I visited my Kwik Trip two weeks before it closed—my first visit in years. When I walked in, I felt like I towered over everything. I shuffled around the aisles knowing the movements by memory.
I clutched my hand around a plain chocolate Long John—one of few left. I wanted to linger in the store but wasn’t sure what for. I dropped the doughnut on the counter, and it rung up as less than two dollars. I paid with my weighty Capital One and then nervously apologized for paying by card even though I’ve never said something like that in my life. Perhaps I was apologizing for leaving this neighborhood and gas station behind. The person taking my money reassured me that no one carries cash anymore. We both smiled, and they said, “See you next time.”
I could have lingered, walked the blocks under the trees that knew me, but instead I drove five minutes to my favorite neighborhood with streets of Tudor-style and midcentury homes. I imagined it housed families that stayed together, where kids played on lush grass. Families who sat down for warm meals with vegetables. Afterward, they drank Pamplemousse La Croix and listened to NPR next to their midcentury modern splayed-leg tables.
I imagined it housed families that stayed together, where kids played on lush grass. Families who sat down for warm meals with vegetables.
My parents settled in my old neighborhood because they were young and had accumulated three years of medical bills. It felt dangerous to play outside after the streetlights came on. My father never sat at a table for dinner. I often ate overly salted food that sometimes came from a gas station.
The faraway winter sun glossed the homes in a pale yellow the way only a Minnesota winter sun can. I felt like I could belong in this neighborhood. This is what I wished, and still wish, to be. For the first time in my life, it felt like strangers might believe I lived here.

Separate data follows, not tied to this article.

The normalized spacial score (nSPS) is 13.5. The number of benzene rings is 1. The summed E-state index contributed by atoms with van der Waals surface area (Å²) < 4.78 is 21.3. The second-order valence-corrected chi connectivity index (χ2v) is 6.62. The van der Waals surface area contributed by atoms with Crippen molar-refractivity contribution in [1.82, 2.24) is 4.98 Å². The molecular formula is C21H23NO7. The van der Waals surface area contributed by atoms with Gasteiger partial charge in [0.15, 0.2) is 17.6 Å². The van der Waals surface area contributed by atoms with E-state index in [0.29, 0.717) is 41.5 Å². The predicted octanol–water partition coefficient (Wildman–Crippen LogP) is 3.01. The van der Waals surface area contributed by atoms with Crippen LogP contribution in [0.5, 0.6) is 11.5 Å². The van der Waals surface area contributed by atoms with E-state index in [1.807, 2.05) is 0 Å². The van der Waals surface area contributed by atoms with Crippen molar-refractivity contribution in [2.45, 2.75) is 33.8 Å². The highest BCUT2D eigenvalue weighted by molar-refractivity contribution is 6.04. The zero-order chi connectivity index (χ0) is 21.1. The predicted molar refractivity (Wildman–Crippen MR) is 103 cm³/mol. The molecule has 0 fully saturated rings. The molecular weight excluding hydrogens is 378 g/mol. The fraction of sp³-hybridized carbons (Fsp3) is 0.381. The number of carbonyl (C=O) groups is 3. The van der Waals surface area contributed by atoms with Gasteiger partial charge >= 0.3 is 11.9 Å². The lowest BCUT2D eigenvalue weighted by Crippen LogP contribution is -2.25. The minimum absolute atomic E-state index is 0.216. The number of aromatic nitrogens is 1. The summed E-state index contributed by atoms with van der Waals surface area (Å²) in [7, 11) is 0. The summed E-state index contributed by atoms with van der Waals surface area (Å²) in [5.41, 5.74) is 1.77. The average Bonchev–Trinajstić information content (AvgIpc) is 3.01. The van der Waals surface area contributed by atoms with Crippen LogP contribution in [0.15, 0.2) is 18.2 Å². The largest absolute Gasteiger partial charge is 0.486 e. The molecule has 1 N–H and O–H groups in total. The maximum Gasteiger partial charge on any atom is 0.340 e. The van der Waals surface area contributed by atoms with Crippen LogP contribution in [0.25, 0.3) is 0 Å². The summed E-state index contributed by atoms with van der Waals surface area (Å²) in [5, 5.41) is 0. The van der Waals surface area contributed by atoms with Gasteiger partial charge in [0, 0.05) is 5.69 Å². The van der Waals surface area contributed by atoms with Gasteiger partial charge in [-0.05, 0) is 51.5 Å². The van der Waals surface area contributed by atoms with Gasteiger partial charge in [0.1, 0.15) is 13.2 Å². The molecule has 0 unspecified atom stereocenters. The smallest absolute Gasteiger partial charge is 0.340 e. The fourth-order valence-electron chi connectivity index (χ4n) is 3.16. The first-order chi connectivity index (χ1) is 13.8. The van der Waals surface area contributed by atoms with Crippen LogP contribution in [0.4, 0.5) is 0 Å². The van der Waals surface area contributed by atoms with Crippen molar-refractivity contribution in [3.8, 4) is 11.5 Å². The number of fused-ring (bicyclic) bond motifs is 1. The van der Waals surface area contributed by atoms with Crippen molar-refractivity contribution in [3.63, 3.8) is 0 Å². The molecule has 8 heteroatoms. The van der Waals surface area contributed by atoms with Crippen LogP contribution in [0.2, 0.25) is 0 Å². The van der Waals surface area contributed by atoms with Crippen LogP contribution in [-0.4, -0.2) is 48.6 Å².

A week after my Kwik Trip closes, my mother takes me to visit the new Kwik Trip that was built less than a mile down the road. It’s more of a grocery store than a gas station, but it does provide extra unleaded and diesel pumps. People of the neighborhood, my old neighborhood, push carts down the much wider aisles.
The gray tiles on the floor are shiny rather than sticky. A tasteful black tiled backsplash covers the wall of the coffee station. The perfectly ripe bananas sit like a pyramid-shaped shrine in the center of the space.
They still sell milk by the bag. They upgraded their basic grocery section of cereal and Pop-Tarts to include ground beef and shredded hash browns. Not only do they have milk, eggs, and bananas; they also have a miniature produce section of Honeycrisp apples and russet potatoes.
By the hot food, the cheese-filled breadsticks sit on the warmer along with full pizzas, juicy burgers and chicken sandwiches, buckets of mashed potatoes and mac and cheese, and entire rotisserie chickens. My mother says the jumbo chicken tenders are really good. I tell her that we’ll have to get them together sometime.
It doesn’t smell like freezer burn, but I can’t be mad at it. I think of the children who will have Kwik Trip dinners and their abundant options.
Of course, I buy a chocolate Long John at a self-checkout. My mother laughs at me while I buy it. We both look brighter than we have at a Kwik Trip in the past because it doesn’t feel like the only option. Now I have the means and time to buy herbs, spices, lemons, to make us meals from scratch and enjoy the slow layering of flavors—a luxury we didn’t have growing up. The kiosk sounds like a real person when it says, “See you next time.”
Afterward, my mother drives me to the vacant station two blocks from my front-porch steps. I wish I could look inside, but it’s already obscured by construction. Instead, I stand on the sidewalk in the cold. I realize that as I get older, I’ll find more things to ache over, and I hope they don’t ruin me. I don’t want to be like the people from the Facebook post, but I understand it now—the feeling that as the things I know go away, I will go away too.
If I added my comment to the thread, it would say something like this:
In the summer, I used to buy Flintstone Push-Up Pops here. I’d purchase the pop and forget the loose change on the counter, wait for it to melt so I could push the plastic into the cardboard cylinder, then eat it as juice dripped down my hands. When this building was open, I thought I could grasp that memory, but I can only reach out for it.
For a little while, I let myself ache over this.